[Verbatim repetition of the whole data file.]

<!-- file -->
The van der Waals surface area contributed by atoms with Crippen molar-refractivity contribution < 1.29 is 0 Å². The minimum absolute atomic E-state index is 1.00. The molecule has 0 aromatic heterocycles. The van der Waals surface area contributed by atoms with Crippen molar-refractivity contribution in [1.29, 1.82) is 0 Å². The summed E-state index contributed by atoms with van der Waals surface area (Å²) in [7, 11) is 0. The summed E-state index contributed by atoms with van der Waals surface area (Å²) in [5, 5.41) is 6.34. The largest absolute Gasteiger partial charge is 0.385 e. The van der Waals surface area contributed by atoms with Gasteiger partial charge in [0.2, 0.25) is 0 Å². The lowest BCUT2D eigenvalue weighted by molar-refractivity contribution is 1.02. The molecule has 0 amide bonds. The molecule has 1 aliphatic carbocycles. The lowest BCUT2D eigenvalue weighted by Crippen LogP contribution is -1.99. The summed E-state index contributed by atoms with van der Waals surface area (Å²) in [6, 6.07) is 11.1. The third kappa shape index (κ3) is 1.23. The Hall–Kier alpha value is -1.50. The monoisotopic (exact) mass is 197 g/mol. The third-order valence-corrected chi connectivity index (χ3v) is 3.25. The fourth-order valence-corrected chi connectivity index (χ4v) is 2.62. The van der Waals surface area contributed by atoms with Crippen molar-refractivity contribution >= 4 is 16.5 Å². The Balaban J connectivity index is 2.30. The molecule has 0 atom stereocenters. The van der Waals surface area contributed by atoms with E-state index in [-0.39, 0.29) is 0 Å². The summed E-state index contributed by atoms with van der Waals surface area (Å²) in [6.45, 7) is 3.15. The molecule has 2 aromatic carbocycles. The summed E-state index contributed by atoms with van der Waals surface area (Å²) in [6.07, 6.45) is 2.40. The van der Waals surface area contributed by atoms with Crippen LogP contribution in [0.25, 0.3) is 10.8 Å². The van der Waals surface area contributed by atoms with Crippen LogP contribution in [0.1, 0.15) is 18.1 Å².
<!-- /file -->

The van der Waals surface area contributed by atoms with Crippen molar-refractivity contribution < 1.29 is 0 Å². The minimum absolute atomic E-state index is 1.00. The molecule has 0 aromatic heterocycles. The van der Waals surface area contributed by atoms with Crippen molar-refractivity contribution in [1.29, 1.82) is 0 Å². The summed E-state index contributed by atoms with van der Waals surface area (Å²) in [7, 11) is 0. The summed E-state index contributed by atoms with van der Waals surface area (Å²) in [5, 5.41) is 6.34. The largest absolute Gasteiger partial charge is 0.385 e. The van der Waals surface area contributed by atoms with Gasteiger partial charge in [0.2, 0.25) is 0 Å². The lowest BCUT2D eigenvalue weighted by molar-refractivity contribution is 1.02. The molecule has 0 amide bonds. The molecule has 1 aliphatic carbocycles. The lowest BCUT2D eigenvalue weighted by Crippen LogP contribution is -1.99. The summed E-state index contributed by atoms with van der Waals surface area (Å²) in [6, 6.07) is 11.1. The third kappa shape index (κ3) is 1.23. The Hall–Kier alpha value is -1.50. The monoisotopic (exact) mass is 197 g/mol. The third-order valence-corrected chi connectivity index (χ3v) is 3.25. The fourth-order valence-corrected chi connectivity index (χ4v) is 2.62. The van der Waals surface area contributed by atoms with Crippen molar-refractivity contribution >= 4 is 16.5 Å². The Balaban J connectivity index is 2.30. The molecule has 0 atom stereocenters. The van der Waals surface area contributed by atoms with E-state index in [-0.39, 0.29) is 0 Å². The summed E-state index contributed by atoms with van der Waals surface area (Å²) in [6.45, 7) is 3.15. The molecule has 2 aromatic carbocycles. The summed E-state index contributed by atoms with van der Waals surface area (Å²) in [6.07, 6.45) is 2.40. The van der Waals surface area contributed by atoms with Crippen LogP contribution in [0.25, 0.3) is 10.8 Å². The van der Waals surface area contributed by atoms with Crippen LogP contribution in [0.1, 0.15) is 18.1 Å².